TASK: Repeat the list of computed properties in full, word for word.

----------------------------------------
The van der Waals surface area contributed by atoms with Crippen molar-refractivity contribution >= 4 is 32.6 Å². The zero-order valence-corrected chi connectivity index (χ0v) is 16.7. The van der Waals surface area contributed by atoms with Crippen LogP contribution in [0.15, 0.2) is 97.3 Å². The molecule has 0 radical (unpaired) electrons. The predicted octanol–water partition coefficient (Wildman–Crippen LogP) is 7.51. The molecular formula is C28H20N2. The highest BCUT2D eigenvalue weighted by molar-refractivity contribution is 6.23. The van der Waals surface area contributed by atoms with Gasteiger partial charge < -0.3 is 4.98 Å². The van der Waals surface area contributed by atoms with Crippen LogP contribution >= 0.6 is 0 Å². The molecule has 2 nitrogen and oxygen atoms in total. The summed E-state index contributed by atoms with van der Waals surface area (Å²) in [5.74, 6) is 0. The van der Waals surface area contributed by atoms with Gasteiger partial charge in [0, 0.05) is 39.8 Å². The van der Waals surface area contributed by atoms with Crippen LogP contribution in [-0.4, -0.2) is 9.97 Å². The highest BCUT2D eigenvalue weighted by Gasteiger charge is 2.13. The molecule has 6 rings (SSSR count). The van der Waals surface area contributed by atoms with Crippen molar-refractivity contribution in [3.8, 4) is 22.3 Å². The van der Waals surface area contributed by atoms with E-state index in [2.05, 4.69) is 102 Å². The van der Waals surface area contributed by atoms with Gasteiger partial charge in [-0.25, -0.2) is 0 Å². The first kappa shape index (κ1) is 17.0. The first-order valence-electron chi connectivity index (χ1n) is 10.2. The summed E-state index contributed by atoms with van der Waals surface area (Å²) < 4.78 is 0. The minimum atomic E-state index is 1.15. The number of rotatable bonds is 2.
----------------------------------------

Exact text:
The van der Waals surface area contributed by atoms with Crippen molar-refractivity contribution >= 4 is 32.6 Å². The zero-order valence-corrected chi connectivity index (χ0v) is 16.7. The van der Waals surface area contributed by atoms with Crippen LogP contribution in [0.15, 0.2) is 97.3 Å². The molecule has 0 radical (unpaired) electrons. The predicted octanol–water partition coefficient (Wildman–Crippen LogP) is 7.51. The molecular formula is C28H20N2. The highest BCUT2D eigenvalue weighted by molar-refractivity contribution is 6.23. The van der Waals surface area contributed by atoms with Gasteiger partial charge < -0.3 is 4.98 Å². The van der Waals surface area contributed by atoms with Crippen LogP contribution >= 0.6 is 0 Å². The molecule has 2 nitrogen and oxygen atoms in total. The summed E-state index contributed by atoms with van der Waals surface area (Å²) in [5.74, 6) is 0. The van der Waals surface area contributed by atoms with Gasteiger partial charge in [0, 0.05) is 39.8 Å². The van der Waals surface area contributed by atoms with Crippen LogP contribution in [-0.4, -0.2) is 9.97 Å². The highest BCUT2D eigenvalue weighted by Gasteiger charge is 2.13. The molecule has 6 rings (SSSR count). The van der Waals surface area contributed by atoms with Crippen molar-refractivity contribution in [3.8, 4) is 22.3 Å². The van der Waals surface area contributed by atoms with E-state index in [2.05, 4.69) is 102 Å². The van der Waals surface area contributed by atoms with Gasteiger partial charge in [-0.25, -0.2) is 0 Å². The first kappa shape index (κ1) is 17.0. The first-order valence-electron chi connectivity index (χ1n) is 10.2. The summed E-state index contributed by atoms with van der Waals surface area (Å²) < 4.78 is 0. The minimum atomic E-state index is 1.15. The number of rotatable bonds is 2.